Want to read Slashdot from your mobile device? Point it at m.slashdot.org and keep reading!


Forgot your password?

Slashdot videos: Now with more Slashdot!

  • View

  • Discuss

  • Share

We've improved Slashdot's video section; now you can view our video interviews, product close-ups and site visits with all the usual Slashdot options to comment, share, etc. No more walled garden! It's a work in progress -- we hope you'll check it out (Learn more about the recent updates).


+ - How, and Why, Apple Overtook Microsoft

Submitted by HughPickens.com
HughPickens.com (3830033) writes "James B. Stewart writes in the NYT that in 1998 Bill Gates said in an interview that he “couldn’t imagine a situation in which Apple would ever be bigger and more profitable than Microsoft" but less than two decades later, Apple, with a market capitalization more than double Microsoft’s, has won. The most successful companies need a vision, and both Apple and Microsoft have one. But according to Stewart, Apple’s vision was more radical and, as it turns out, more farsighted. Where Microsoft foresaw a computer on every person’s desk, Apple went a big step further: Its vision was a computer in every pocket. “Apple has been very visionary in creating and expanding significant new consumer electronics categories,” says Toni Sacconaghi. “Unique, disruptive innovation is really hard to do. Doing it multiple times, as Apple has, is extremely difficult." According to Jobs' biographer Walter Isaacson, Microsoft seemed to have the better business for a long time. “But in the end, it didn’t create products of ethereal beauty. Steve believed you had to control every brush stroke from beginning to end. Not because he was a control freak, but because he had a passion for perfection.” Can Apple continue to live by Jobs’s disruptive creed now that the company is as successful as Microsoft once was? According to Robert Cihra it was one thing for Apple to cannibalize its iPod or Mac businesses, but quite another to risk its iPhone juggernaut. “The question investors have is, what’s the next iPhone? There’s no obvious answer. It’s almost impossible to think of anything that will create a $140 billion business out of nothing.”"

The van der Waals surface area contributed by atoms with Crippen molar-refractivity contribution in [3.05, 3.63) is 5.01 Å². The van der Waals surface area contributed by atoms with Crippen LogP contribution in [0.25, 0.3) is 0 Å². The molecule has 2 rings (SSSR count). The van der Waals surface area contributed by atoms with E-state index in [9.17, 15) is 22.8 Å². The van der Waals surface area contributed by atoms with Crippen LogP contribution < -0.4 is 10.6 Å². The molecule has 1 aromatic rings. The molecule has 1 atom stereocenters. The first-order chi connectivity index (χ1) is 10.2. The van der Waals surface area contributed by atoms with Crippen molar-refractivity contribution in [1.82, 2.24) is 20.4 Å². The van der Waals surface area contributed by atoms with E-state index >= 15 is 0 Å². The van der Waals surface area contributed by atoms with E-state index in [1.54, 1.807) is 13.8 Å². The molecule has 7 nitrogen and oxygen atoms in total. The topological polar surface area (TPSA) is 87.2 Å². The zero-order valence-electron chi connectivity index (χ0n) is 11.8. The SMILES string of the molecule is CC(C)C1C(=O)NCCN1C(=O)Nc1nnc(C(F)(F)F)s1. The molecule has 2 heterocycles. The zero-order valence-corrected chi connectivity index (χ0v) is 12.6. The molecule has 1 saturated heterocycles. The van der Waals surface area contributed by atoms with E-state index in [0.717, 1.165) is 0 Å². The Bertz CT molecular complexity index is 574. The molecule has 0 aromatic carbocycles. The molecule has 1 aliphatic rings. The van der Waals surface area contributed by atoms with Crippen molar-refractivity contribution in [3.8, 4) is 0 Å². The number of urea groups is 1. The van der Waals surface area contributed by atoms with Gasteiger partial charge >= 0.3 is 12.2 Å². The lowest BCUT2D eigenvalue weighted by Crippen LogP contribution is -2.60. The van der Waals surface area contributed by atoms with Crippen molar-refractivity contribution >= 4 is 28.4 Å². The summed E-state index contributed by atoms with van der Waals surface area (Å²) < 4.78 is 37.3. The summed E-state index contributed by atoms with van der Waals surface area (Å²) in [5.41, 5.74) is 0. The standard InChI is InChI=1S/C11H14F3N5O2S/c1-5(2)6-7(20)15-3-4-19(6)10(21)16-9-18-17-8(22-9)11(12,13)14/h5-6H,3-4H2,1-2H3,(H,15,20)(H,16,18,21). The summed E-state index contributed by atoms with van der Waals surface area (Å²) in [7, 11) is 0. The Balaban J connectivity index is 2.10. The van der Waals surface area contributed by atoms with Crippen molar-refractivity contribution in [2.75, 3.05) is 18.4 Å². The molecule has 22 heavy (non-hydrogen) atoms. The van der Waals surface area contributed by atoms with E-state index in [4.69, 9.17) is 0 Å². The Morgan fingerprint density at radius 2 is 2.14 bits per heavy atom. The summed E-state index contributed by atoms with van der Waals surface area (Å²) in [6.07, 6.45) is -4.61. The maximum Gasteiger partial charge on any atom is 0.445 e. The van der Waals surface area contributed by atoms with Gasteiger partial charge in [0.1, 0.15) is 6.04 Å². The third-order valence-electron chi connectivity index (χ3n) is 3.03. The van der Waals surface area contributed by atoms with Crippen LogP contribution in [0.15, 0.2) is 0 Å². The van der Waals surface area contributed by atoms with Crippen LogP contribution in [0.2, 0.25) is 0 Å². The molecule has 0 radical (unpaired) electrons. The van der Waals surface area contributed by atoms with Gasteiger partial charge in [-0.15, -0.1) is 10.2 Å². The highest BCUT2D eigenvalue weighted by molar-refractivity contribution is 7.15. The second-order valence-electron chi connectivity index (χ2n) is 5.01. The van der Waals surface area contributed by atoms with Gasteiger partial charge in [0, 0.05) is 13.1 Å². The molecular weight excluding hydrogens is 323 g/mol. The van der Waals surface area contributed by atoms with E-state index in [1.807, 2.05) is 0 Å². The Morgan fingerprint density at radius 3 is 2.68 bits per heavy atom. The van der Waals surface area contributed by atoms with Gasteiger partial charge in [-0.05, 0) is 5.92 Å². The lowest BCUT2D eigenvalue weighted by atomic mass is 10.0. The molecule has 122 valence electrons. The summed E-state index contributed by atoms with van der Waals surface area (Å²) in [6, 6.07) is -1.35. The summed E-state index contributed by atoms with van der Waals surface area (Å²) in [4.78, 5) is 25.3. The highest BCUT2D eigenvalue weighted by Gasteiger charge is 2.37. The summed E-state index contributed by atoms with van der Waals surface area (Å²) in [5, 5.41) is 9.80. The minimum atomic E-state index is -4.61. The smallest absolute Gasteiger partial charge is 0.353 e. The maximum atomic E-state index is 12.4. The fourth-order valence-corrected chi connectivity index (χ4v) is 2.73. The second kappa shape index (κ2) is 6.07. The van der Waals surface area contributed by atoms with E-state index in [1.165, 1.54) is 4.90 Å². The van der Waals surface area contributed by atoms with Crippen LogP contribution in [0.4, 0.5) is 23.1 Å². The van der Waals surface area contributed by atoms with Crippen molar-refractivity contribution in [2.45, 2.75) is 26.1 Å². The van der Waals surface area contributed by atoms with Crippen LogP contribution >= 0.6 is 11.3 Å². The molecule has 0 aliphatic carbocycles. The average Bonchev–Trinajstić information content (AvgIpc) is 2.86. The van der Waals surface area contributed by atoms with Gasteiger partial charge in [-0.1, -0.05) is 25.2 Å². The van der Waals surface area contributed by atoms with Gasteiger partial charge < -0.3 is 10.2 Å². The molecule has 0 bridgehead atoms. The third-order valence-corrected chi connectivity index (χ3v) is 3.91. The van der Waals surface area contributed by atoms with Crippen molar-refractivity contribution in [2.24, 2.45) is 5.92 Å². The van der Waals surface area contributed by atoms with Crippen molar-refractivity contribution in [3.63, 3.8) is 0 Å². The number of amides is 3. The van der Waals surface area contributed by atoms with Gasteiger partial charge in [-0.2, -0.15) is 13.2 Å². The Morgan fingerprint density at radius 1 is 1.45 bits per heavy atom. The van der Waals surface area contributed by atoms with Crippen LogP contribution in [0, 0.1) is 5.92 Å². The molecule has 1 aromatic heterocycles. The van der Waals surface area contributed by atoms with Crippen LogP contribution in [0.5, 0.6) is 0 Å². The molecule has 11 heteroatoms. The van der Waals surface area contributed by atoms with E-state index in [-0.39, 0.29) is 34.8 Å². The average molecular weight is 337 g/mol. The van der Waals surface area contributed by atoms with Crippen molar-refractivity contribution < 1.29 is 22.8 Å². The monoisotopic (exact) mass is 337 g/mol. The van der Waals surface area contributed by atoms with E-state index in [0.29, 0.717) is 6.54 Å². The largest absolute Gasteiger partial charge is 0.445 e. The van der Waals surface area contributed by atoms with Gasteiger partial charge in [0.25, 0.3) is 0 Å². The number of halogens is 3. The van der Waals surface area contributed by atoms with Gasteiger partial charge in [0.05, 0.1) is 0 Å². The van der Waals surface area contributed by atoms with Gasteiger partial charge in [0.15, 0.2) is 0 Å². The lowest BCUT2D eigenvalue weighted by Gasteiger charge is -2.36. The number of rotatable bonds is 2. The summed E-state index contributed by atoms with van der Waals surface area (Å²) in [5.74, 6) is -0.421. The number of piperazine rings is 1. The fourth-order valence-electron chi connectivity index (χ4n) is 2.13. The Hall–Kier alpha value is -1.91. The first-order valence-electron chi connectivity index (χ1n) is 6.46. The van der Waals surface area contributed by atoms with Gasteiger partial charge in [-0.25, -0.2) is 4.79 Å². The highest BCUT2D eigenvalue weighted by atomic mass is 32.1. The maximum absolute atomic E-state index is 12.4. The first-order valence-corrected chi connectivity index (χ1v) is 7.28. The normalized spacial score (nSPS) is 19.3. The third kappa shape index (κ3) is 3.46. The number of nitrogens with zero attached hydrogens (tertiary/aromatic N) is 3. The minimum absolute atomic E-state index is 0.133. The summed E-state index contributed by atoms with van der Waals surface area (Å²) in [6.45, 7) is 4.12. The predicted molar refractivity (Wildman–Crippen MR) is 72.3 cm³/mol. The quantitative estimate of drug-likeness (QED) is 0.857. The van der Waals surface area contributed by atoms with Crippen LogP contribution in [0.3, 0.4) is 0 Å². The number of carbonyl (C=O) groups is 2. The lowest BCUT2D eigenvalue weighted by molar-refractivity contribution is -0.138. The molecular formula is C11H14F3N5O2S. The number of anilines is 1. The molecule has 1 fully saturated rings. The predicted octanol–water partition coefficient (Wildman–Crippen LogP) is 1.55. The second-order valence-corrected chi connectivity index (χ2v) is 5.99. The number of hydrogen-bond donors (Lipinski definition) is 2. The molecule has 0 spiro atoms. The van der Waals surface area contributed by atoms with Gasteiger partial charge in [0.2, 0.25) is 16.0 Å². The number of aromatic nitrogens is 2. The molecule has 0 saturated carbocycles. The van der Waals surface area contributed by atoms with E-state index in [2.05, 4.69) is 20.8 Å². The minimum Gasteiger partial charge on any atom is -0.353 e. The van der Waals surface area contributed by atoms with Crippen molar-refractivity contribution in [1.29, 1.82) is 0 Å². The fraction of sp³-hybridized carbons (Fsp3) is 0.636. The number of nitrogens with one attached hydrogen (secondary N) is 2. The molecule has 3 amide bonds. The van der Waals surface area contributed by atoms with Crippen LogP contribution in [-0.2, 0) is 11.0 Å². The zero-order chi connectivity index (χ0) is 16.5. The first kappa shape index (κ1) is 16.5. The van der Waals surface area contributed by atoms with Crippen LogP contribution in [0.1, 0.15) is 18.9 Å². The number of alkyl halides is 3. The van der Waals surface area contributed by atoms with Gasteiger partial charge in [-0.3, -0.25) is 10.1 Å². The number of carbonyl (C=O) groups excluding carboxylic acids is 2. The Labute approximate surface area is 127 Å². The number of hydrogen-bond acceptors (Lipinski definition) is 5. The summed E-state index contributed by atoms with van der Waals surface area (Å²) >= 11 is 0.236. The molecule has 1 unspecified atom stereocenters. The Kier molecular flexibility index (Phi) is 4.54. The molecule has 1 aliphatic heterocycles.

Comment: NeXT (Score 1) 266

by grahamlee (#48870749) Attached to: Best Cube?
I have a NeXT cube, currently residing in Leicester's retro computing museum. Now that is a nice cube. Luckily mine had a hard drive in. The magneto-optical discs were their day's iCloud or Dropbox, but they were very slow. Particularly for swap.
User Journal

Journal: 9.5 years later...

Journal by grahamlee

Well, that was interesting! Last time I wrote here I was just becoming a Mac programmer. Now I'm moving back towards GNOME and GNU. The sad thing is we've probably already gone past peak interesting desktop, and depending on your approach to life it was either Alto or NeXTSTEP. Not much new will be happening there now, even though it could and could be useful and exciting.

Comment: My reason (Score 3, Interesting) 592

by grahamlee (#48845907) Attached to: Why Run Linux On Macs?